For the Sb2S3 solar cell development, one of the major concerns is the efficiency improvement. The rational engineering of the defect properties benefits the carrier transport and suppressing the negative recombination, which further improve three device parameters, VOC, JSC, and FF. In particular, it has been acknowledged that there is a serious VOC loss in the Sb2S3 solar cell. Fundamentally, the VOC of solar cell originates from the split of quasi-Fermi level of electron and hole (Fig. 5c)24,25. The trap E2 and E3 in Sb-rich Sb2S3 films with large capture cross section and high trap density, especially trap energy level closer to Fermi level compared with H1 and H2 in S-rich Sb2S3. There is high possibility that the electron quasi-Fermi level is pinned near trap E2 and E3 in Sb-rich Sb2S3 owing to inefficient extraction of trapped photo-exited carriers. In contrast, S-rich Sb2S3 displays decrescent capture cross section, defects density and defects numbers which jointly give rise to suppressed recombination and prolonged carrier lifetime. This characteristic is able to alleviate the Fermi level pinning effects and improving VOC ultimately.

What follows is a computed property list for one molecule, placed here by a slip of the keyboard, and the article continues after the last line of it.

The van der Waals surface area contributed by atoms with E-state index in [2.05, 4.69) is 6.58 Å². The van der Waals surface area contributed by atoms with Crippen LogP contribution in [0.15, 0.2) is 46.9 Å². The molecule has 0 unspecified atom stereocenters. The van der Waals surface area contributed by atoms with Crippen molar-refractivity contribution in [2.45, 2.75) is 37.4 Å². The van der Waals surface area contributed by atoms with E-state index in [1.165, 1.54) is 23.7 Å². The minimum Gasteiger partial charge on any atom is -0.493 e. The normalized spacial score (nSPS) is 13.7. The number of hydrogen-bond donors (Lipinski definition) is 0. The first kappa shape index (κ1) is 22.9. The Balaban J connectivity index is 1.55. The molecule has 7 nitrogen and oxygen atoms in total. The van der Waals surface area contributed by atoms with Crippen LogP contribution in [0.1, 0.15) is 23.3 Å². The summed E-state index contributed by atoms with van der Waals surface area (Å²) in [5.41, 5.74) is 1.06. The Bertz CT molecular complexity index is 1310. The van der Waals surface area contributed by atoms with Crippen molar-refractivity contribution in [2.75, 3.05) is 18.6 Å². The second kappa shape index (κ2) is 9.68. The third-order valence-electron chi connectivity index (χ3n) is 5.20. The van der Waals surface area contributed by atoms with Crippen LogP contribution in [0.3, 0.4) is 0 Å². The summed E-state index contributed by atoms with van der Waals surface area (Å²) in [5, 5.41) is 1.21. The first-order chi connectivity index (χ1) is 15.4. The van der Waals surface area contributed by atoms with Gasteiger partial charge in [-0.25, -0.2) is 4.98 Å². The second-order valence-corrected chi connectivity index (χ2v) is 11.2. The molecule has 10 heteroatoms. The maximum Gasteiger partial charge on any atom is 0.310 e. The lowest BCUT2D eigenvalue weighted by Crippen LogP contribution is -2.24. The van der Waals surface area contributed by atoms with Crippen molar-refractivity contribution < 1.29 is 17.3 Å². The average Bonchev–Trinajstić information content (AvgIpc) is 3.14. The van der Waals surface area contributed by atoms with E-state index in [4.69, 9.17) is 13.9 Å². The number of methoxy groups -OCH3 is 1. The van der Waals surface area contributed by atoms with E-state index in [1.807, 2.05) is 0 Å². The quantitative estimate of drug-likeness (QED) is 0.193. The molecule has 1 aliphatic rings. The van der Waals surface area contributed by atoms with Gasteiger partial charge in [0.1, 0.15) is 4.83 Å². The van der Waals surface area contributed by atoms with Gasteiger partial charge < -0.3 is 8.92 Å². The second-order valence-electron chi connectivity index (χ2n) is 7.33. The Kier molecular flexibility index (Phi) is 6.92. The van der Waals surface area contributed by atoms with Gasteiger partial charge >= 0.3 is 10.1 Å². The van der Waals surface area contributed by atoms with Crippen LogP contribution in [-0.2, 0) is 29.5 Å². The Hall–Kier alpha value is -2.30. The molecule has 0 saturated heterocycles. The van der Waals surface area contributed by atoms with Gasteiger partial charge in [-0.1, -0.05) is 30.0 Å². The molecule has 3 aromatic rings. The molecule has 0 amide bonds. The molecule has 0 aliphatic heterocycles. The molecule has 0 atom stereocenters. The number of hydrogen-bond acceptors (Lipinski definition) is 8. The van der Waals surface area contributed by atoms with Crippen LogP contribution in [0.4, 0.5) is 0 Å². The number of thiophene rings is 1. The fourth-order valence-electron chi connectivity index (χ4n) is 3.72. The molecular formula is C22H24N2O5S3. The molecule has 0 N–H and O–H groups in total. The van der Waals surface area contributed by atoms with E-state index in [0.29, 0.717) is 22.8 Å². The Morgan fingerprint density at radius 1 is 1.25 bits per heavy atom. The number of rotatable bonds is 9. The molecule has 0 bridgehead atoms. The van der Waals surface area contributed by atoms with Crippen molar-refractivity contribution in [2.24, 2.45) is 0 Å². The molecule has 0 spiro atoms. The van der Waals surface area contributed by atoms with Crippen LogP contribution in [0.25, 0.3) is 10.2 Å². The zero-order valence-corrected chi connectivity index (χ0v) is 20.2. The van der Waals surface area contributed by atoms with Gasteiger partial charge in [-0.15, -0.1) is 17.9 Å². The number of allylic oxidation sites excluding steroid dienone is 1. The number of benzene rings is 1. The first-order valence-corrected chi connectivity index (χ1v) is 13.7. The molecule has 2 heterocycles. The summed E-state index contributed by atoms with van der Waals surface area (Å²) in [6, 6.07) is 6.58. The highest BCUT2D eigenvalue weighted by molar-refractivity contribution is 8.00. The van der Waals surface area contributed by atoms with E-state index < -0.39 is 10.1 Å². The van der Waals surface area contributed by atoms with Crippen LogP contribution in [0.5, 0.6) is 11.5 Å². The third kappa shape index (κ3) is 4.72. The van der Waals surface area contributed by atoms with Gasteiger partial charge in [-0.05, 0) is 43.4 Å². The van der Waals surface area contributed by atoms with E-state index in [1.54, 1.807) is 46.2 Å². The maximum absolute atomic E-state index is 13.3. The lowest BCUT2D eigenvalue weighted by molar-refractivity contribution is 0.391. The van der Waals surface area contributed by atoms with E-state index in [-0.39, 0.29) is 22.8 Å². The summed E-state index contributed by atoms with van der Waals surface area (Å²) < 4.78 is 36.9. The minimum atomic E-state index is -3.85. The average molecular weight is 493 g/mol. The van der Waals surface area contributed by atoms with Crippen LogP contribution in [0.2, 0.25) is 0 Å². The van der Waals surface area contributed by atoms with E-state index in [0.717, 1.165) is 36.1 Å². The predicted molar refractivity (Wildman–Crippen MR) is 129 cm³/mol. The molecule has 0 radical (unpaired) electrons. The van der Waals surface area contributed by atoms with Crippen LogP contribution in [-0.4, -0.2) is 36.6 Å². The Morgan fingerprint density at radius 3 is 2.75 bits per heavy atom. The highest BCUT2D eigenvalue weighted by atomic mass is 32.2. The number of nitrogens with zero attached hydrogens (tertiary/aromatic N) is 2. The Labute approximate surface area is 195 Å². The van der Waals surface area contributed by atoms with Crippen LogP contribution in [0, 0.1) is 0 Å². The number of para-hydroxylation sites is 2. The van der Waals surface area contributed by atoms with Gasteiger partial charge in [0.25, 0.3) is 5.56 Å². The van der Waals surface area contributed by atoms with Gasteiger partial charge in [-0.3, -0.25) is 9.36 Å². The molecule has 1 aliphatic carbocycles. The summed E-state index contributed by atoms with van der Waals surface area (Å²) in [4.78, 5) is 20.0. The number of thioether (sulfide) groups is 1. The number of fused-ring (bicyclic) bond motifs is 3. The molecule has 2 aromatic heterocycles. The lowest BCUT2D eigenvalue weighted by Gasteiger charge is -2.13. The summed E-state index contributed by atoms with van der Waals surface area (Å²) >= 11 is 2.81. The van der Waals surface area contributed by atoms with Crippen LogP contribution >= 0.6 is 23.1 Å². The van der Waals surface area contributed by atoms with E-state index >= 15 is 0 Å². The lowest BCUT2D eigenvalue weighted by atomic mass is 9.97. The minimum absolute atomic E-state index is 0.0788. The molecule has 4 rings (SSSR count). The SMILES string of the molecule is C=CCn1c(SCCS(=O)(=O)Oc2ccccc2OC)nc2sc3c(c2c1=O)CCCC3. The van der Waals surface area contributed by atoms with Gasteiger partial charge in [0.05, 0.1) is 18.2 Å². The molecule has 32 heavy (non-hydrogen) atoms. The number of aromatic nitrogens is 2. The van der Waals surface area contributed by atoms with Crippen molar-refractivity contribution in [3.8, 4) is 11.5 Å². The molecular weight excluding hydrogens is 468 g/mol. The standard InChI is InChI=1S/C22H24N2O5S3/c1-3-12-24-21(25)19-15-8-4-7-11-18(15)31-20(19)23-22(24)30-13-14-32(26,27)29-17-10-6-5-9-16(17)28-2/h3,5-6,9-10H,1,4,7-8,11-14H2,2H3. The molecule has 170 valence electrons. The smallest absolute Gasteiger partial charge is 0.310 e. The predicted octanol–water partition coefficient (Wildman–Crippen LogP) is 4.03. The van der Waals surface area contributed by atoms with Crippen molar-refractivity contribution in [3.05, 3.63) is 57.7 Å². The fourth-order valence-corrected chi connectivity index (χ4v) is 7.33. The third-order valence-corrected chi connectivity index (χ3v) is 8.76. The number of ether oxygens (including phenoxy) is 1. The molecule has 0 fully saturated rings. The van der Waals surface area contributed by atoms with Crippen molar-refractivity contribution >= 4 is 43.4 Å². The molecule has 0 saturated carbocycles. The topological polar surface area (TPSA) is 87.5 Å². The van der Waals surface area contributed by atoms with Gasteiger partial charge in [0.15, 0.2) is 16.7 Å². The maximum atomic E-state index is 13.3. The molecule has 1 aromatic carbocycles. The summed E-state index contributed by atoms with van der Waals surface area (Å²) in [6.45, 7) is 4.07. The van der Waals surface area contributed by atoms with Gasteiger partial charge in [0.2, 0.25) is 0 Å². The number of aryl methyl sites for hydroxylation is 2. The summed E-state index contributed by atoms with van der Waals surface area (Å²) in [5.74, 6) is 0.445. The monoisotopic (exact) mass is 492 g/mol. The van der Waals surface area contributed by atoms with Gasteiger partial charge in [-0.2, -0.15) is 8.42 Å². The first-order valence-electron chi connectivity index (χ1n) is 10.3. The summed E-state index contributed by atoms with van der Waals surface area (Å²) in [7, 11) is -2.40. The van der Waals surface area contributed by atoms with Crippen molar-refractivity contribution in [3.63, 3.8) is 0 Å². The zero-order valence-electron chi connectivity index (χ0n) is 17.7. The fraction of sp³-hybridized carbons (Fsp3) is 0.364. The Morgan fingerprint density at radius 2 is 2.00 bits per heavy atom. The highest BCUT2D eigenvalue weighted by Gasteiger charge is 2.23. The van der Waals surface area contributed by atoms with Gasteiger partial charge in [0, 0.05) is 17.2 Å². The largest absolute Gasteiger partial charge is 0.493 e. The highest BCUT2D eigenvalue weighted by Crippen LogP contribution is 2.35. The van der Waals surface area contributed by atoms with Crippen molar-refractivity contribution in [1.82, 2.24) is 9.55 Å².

An interesting finding in this study is that the existence of Sbi in the Sb-rich Sb2S3 film generates less detrimental effect on the carrier lifetime, which should be related to Q1D crystal structure where the space between (Sb4S6)n ribbons can afford impurities to certain degree. However, the Si defect does not appear in the S-rich Sb2S3 film, it is most likely that the sulfur is easy to be evaporated out during the film deposition at high temperature. Finally, we find that the Sb-rich film displays two types of crucial defects, i.e., VS and SbS, while S-rich Sb2S3 film shows only one kind of critical defect, VSb. Therefore, the S-rich Sb2S3 film seems more promising for achieving next efficiency breakthrough, provided that the VSb is well suppressed without introducing other deep-level defects.


Preparation of Sb2S3 thin films

The Sb2S3 films were deposited on FTO/CdS substrate preheated at 300 °C via thermal evaporation under pressure of 0.2–0.3 Pa. About 0.3 g Sb2S3 powder (99.9%, aladdin) was put into a tungsten boat equipped on the DC evaporator source, and the evaporating temperature was tuned through the DC current. As for co-evaporation, another 0.1 g S powder (99.999%, Sinopharm group) was needed to evaporate simultaneously with Sb2S3 powder. The films were deposited at a rate of 3–5 nm s−1. The final thickness of films was controlled around 200 nm via a film thickness gauge. Finally, the as-deposited films were post-annealed at 350 °C for 2 min on a preheated hot plate in a N2-filled glove box.

Fabrication of Sb2S3 solar cells